Former police constable Robert Ainsworth said the situation on the pitch during the Hillsborough football disaster was “bedlam”.
Ainsworth was giving evidence at the trial of David Duckenfield and Graham Mackrell at Preston Crown Court.
He was on duty during the 1989 disaster, which saw 96 Liverpool fans die following a crush at the Leppings Lane end of the Hillsborough stadium.
Ainsworth was recalled to Hillsborough to deal with what he was told was a “pitch invasion”.
He got onto the pitch between 3.15pm and 3.20pm. He said a senior officer told him “to face the North Stand and make a line”.
Ainsworth said the crowd was baying at him to move and being hostile. He took this to mean it was “futile” being where he was.
Ainsworth went to the Leppings Lane goalmouth and saw fans lying on the grass and crying. He said it was “chaos”.
He said up to that point he had received no instructions at all. “I was working on my own initiative,” he said.
Ainsworth agreed that he remembers some things better than others. He said he was “traumatised”.
He agreed there were some serious problems with fans in the 1980s, often linked to drinking. He was unsure whether there were problems with people attending games without tickets.
He agreed that, if fans got onto the pitch, there would be concern they could head towards opposing fans.
But he said fans on their way to the match on the day of the crush were “great, very good”.
Ainsworth described Duckenfield as “very experienced” at policing football matches in April 1989.
Duckenfield is charged with 95 counts of gross negligence manslaughter relating to the disaster. He was South Yorkshire Police (SYP) match commander on the day.
Graham Mackrell, then Sheffield Wednesday Football Club (SWFC) safety officer, faces two counts of safety breaches. Both deny the charges.
The trial has heard from a number of witnesses throughout the week.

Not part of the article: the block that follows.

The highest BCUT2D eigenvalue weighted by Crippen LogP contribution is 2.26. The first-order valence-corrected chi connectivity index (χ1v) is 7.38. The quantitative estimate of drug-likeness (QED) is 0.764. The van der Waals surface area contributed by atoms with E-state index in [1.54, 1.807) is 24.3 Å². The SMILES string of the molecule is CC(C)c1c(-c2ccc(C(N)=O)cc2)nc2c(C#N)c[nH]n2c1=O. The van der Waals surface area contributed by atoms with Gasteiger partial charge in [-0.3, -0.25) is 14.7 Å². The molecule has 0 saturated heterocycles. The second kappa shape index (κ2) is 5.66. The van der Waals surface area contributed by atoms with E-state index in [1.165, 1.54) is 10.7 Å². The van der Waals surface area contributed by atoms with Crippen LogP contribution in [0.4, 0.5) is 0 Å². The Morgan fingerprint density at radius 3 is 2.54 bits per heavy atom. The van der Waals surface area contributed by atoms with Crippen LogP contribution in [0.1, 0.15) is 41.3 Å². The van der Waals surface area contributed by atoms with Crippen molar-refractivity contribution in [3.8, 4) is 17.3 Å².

John Strange, who worked for engineering firm Eastwoods, said in February 1987 that the capacity of 10,100 for the Leppings Lane end “needs to be adjusted”.
But the court heard that Dr Eastwood said it should stay “as it is”. Strange said it was “virtually impossible” to tell him he was wrong.
Hillsborough’s safety certificate from December 1979 shows 7,200 for the West Terrace and 2,900 for the North West Terrace.
Strange agreed that Eastwoods were responsible for calculating the figures. He said they didn’t reflect the safe capacity of the ground.
Benjamin Myers QC, representing Duckenfield, said that in November 1989 there was serious overcrowding on the North West Terrace.
Following this the West Stand capacity was changed to 4,465 and the North West Terrace to 1,500.
There was no figure for the West Terrace as it was closed after the April disaster.
Strange said the plans Eastwoods used to calculate capacity were not to scale. Dr Eastwood had not checked they were to scale.
The court heard that expert John Cutlack had since recalculated capacities. Cutlack said the 1979 capacity for the West Terrace should have been 5,689. In April 1989 he said it should have been 5,425 because of changes to the terraces.
The court heard that Strange felt the turnstile arrangements needed improving in 1981, and thought dedicated turnstiles for specific pens would help. SWFC didn’t take this up.
A meeting in 1985 discussed plans from Eastwoods for new turnstiles and fencing at the Leppings Lane end. Strange said the work wasn’t carried out.
Strange agreed that gates in the pitch perimeter fence at the West Terrace were probably too narrow to meet Green Guide standards.
Strange remembered Mackrell as “conscientious and diligent”. He agreed that in 1981 no one at Eastwoods, to his knowledge, advised SWFC to adopt the turnstile plans he had sketched out. He agreed that in 1985 no one at Eastwoods, to his knowledge, advised SWFC it should provide dedicated turnstiles for dedicated pens.
Strange accepted that issues around radial fences, turnstiles and the removal of crush barrier 144 were all resolved before Mackrell arrived at SWFC in December 1986.
He said there seems to be “no evidence” that anyone from Eastwoods visited Hillsborough to carry out detailed capacity calculations.
David Moore was employed by Sheffield City Council in the mid-1980s as a senior environmental health officer.